Without Offending Humans: A Critique of Animal Rights (Posthumanities) (French Edition)

Without Offending Humans: A Critique of Animal Rights (Posthumanities) (French Edition)

Elisabeth de Fontenay

Language: French

Pages: 168

ISBN: 0816676054

Format: PDF / Kindle (mobi) / ePub


A central thinker on the question of the animal in continental thought, Élisabeth de Fontenay moves in this volume from Jacques Derrida’s uneasily intimate writing on animals to a passionate frontal engagement with political and ethical theory as it has been applied to animals—along with a stinging critique of the work of Peter Singer and Paola Cavalieri as well as with other “utilitarian” philosophers of animal–human relations.

Humans and animals are different from one another. To conflate them is to be intellectually sentimental. And yet, from our position of dominance, do we not owe them more than we often acknowledge? In the searching first chapter on Derrida, she sets out “three levels of deconstruction” that are “testimony to the radicalization and shift of that philosopher’s argument: a strategy through the animal, exposition to an animal or to this animal, and compassion toward animals.” For Fontenay, Derrida’s writing is particularly far-reaching when it comes to thinking about animals, and she suggests many other possible philosophical resources including Adorno, Leibniz, and Merleau-Ponty.

Fontenay is at her most compelling in describing philosophy’s ongoing indifference to animal life—shading into savagery, underpinned by denial—and how attempts to exclude the animal from ethical systems have in fact demeaned humanity. But Fontenay’s essays carry more than philosophical significance. Without Offending Humans reveals a careful and emotionally sensitive thinker who explores the unfolding of humans’ assessments of their relationship to animals—and the consequences of these assessments for how we define ourselves.

Touching the Wild: Living with the Mule Deer of Deadman Gulch

Another Pet (Read-It! Readers)

Song of the Summer King

Leopard

 

 

 

 

 

 

 

 

 

 

 

 

 

 

where Aristotle declares what is proper to man in a way that, in turn, cannot not seem to us any less inaugural since we have not emancipated ourselves intellectually from this tradition even though contemporary knowledge seems to take us further and further away from it with vertiginous speed. Here then is that major premise of all metaphysics—and perhaps of any politics to come. “Now, that man is more of a political animal [politikon zōon] than bees or any other gregarious animals is evident. .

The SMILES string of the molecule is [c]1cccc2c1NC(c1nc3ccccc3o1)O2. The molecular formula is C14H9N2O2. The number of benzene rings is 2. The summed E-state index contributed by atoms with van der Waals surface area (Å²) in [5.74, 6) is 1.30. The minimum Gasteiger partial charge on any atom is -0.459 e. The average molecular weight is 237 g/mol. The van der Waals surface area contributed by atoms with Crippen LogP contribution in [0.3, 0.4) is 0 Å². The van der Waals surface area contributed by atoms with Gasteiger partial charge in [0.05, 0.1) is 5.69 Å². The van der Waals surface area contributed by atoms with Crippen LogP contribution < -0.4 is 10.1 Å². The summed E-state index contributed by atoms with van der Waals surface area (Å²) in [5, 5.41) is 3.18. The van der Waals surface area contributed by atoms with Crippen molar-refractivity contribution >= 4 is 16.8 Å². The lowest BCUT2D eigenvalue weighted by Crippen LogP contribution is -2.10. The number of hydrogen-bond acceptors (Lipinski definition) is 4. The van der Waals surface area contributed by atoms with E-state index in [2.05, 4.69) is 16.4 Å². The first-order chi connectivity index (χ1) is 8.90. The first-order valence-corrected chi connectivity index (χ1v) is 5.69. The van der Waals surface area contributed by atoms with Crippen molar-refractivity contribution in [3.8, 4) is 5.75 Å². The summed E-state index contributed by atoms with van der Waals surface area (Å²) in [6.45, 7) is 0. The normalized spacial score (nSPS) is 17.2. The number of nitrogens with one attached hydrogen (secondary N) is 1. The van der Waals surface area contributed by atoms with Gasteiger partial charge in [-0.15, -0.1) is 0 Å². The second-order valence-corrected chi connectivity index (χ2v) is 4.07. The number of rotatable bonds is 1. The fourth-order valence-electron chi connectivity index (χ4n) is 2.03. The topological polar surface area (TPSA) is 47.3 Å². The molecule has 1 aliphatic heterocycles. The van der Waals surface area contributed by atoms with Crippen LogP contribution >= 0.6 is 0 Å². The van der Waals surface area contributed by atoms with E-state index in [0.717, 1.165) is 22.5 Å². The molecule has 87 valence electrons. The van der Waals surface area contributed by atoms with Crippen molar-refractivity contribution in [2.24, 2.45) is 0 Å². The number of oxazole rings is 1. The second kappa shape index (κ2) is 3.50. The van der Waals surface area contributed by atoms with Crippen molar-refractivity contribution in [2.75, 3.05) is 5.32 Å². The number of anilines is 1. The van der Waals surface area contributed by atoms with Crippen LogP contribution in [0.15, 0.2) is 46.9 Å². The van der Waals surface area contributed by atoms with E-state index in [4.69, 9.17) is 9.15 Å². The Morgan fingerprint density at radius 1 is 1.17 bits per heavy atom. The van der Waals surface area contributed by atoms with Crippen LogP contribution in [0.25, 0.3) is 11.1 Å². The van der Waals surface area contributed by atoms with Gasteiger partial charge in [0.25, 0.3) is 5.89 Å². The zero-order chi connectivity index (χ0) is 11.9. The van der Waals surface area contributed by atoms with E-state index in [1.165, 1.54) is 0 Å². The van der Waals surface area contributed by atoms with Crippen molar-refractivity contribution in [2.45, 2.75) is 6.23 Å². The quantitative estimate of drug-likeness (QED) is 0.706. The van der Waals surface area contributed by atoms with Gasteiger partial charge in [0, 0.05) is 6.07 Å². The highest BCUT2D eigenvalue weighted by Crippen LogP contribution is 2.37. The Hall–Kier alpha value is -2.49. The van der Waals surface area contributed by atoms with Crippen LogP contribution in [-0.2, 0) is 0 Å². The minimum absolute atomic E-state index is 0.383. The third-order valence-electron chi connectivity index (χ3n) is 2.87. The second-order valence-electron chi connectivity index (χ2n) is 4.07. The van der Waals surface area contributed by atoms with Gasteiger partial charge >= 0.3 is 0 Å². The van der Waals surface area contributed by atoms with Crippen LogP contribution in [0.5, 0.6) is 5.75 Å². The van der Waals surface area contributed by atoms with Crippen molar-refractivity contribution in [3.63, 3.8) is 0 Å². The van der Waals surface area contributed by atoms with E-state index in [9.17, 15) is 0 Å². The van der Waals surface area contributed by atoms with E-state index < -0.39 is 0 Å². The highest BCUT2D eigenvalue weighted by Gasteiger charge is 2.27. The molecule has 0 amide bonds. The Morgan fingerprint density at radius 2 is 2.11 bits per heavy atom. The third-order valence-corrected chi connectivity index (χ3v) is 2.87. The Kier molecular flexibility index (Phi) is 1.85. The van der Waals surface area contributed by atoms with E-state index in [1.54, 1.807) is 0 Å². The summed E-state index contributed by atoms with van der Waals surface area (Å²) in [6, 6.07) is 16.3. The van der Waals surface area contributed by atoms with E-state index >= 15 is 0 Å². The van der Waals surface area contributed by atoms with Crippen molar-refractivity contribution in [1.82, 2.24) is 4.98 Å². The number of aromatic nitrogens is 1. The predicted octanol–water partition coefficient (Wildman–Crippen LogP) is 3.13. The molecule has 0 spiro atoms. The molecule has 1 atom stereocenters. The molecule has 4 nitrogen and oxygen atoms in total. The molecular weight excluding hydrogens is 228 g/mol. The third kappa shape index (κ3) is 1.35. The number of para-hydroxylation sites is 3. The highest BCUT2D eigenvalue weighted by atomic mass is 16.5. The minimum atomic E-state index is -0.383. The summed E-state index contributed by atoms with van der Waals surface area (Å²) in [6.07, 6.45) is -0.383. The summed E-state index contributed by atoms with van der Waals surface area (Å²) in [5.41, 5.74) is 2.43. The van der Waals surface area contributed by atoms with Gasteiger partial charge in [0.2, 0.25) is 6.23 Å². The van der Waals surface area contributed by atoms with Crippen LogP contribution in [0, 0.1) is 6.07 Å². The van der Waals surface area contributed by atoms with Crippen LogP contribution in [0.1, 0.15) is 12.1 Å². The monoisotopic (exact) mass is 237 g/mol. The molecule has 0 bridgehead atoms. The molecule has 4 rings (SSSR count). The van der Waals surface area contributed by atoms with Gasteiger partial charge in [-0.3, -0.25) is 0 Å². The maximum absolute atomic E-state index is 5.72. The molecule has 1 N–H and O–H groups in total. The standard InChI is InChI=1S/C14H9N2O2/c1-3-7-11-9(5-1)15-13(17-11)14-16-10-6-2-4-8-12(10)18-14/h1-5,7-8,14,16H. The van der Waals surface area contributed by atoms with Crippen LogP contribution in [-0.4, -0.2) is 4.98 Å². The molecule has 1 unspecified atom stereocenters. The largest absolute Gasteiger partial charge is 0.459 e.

nothing more than the exemplary occurrence of the tie that fatally links the proper of man to the torture and murder of animals. One must not however believe that “animal liberation” activists were unaware of the objections that could be made to their arguments. As a way of making fun of his adversaries, Peter Singer even found a name: the “slippery slope argument,” the situation in which we would find ourselves if the demarcation between man and animal were abandoned. “Once we allow that an

of man: Vassili Grossman, Isaac Bashevis Singer, Elias Canetti, Primo Levi, Romain Gary, and the philosophers Theodor Adorno and Max Horkheimer.28 They were the first to dare to allow for the understanding that the fate of animals sometimes looked like the fate of Jews, unless it was actually the other way around. This analogy is no doubt up for discussion, yet it cannot be repudiated as blasphemy, for it comes from men who suffered in their flesh and their history and who knew what they were saying

translation of a literary text is probably the least mechanical and automatic and most interpretative act there is. In this linguistico-genetic back and forth, is there not a clearly disconcerting occidental-centrism and a biblical quasi-fundamentalism? In this particular case, it is a matter of “changing God’s words,” says Kac. He modifies divine prescription and disobeys him, but only by obeying him. At the very least, one can observe in this way of proceeding a theologizing epistemology that

of the word “culture” and forgetful in particular of the living being the animal is, is what has made these bloody exhibits possible, if not necessary. The principle of precaution has itself gone mad. Probably for political reasons, it has been taken to such a radical extreme that it has become excessive. Why, for example, do we need to slaughter 07chap7_Layout 1 7/10/2012 10:48 Page 131 The Ordinariness of Barbarity 131 herds affected by the good old foot-and-mouth disease of our

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